Credit funds went through a lull phase after the case of J P Morgan Fund which got stuck due to the sudden downgrade of Amtek Auto debt. That was back in 2015. However, these funds have again seen a surge of inflows from 2016 onwards as debt fund investors found a good way of earning higher yields in credit funds. Basically credit funds are those that look for credit opportunities in the debt market. What are credit opportunities? Corporate bonds pay higher yields compared to government and institutional bonds. However, even within the corporate bond spectrum, there is a clear demarcation. There are funds that are ‘AAA’ rated which pay the lowest yields. As you move towards 'AA' funds and 'A' funds, your risk profile increases but so do you returns. Credit fund managers look for opportunities where there is underpriced debt which is currently available at higher yields due to their rating profile.
Reverting back to the J P Morgan Case and the Amtek Auto fiasco
J P Morgan debt fund had a huge exposure to the bonds issued by Amtek Auto, a mid-sized auto ancillary company based out of central India. In fact, this was before SEBI had prescribed sector-wise and company-wise limits to debt exposures. Amtek had already been in trouble as some of its global expansion forays had gone awry and its debt was mounting to unsustainable levels. When the first default became public in 2015, the rating agency straightaway downgraded the bond by several notches. When that happened, the price of Amtek Auto debt crashed in the markets and that led to a sharp depreciation in the NAV of the fund. This led to a rush to redeem the funds almost leading to a default by J P Morgan Fund. While the problem did get sorted out with the support from the parent, it did serve to highlight the risks of a credit fund. When you are investing in credit funds what is the debt fund vs credit fund analysis you need to do? Should you invest in credit opportunity funds in the first place? Here are 7 factors to consider..
Factors to consider when investing in credit funds
1. Suitability of the credit fund to your risk-return profile is the primary consideration. You must not get into credit funds just for the higher returns. You must be clear that it suits your risk profile. If you are a low risk debt investor with a short term frame then credit funds are not for you. You need a higher risk appetite to digest credit funds.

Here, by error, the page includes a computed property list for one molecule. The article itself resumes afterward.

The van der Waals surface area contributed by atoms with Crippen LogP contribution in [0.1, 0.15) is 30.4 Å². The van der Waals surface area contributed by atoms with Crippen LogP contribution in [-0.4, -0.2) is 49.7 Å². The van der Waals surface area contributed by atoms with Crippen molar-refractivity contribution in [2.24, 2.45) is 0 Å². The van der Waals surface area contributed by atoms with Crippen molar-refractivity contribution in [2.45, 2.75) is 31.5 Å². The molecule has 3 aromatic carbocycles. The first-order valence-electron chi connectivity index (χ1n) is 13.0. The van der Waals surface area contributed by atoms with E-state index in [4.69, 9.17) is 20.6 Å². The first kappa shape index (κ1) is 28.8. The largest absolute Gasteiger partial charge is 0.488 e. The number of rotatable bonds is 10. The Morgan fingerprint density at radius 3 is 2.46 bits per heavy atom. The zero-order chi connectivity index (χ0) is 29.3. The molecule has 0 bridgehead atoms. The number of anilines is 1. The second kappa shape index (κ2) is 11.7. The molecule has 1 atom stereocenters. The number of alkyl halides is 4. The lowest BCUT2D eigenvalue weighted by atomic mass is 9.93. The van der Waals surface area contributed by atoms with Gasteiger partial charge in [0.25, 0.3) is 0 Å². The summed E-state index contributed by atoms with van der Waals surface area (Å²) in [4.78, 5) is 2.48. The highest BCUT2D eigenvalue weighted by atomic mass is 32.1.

2. Quality of credit fund and portfolio mix. Not all credit funds are high risk funds. After the SEBI regulations came in, most credit funds were forced to cut down their exposure to NBFCs, which were the largest issuers of bonds in the market. Quality of credit matters. When the fund manager goes down the credit curve, it must not be at the cost of compromising on the quality of the fund.
3. Focus on lower expense ratio in credit funds. Remember, credit fund yields are falling and they have been consistently falling in tune with the repo rate cuts in the last 3 years. Therefore the expense ratio makes a big difference. Even a 30 basis difference in the expense ratio can make a big difference to the net yield on your credit funds.
4. Exit loads can add a burden to credit funds too. Most credit funds have multi-year credit loads. That is because credit funds typically want to avoid too much of redemption pressure considering the delicate nature of the assets. When this is added to the expense ratio, the overall cost can be quite high. Factor that also into your calculations.
5. Check yield advantage in credit funds. This is a very important aspect of credit funds. When you are holding government bond funds, you get the additional benefit of NAV appreciation when rates go down. Credit funds are less about capital appreciation and more about higher yields. You need to take a comparative view before zeroing in on a credit fund.
6. Keep a tab on rating upgrades and downgrades. In the Amtek case, the credit downgrade was bunched as default information was not forthcoming on time. Now, the situation has been redeemed with the onus on the bank to disclose default information immediately to the regulator. Even otherwise, it makes sense for you as an investor to keep a tab on the ratings and the financial solvency of the debt paper that the credit fund is invested in.
7. Pedigree of the AMC matters a lot. If the credit fund belongs to a large Indian AMC or the Indian arm of a global giant, then you are much safer. Smaller AMCs may not have the resources or the wherewithal to protect the investor interest with the requisite funding support. That is something you need to be wary of in credit funds.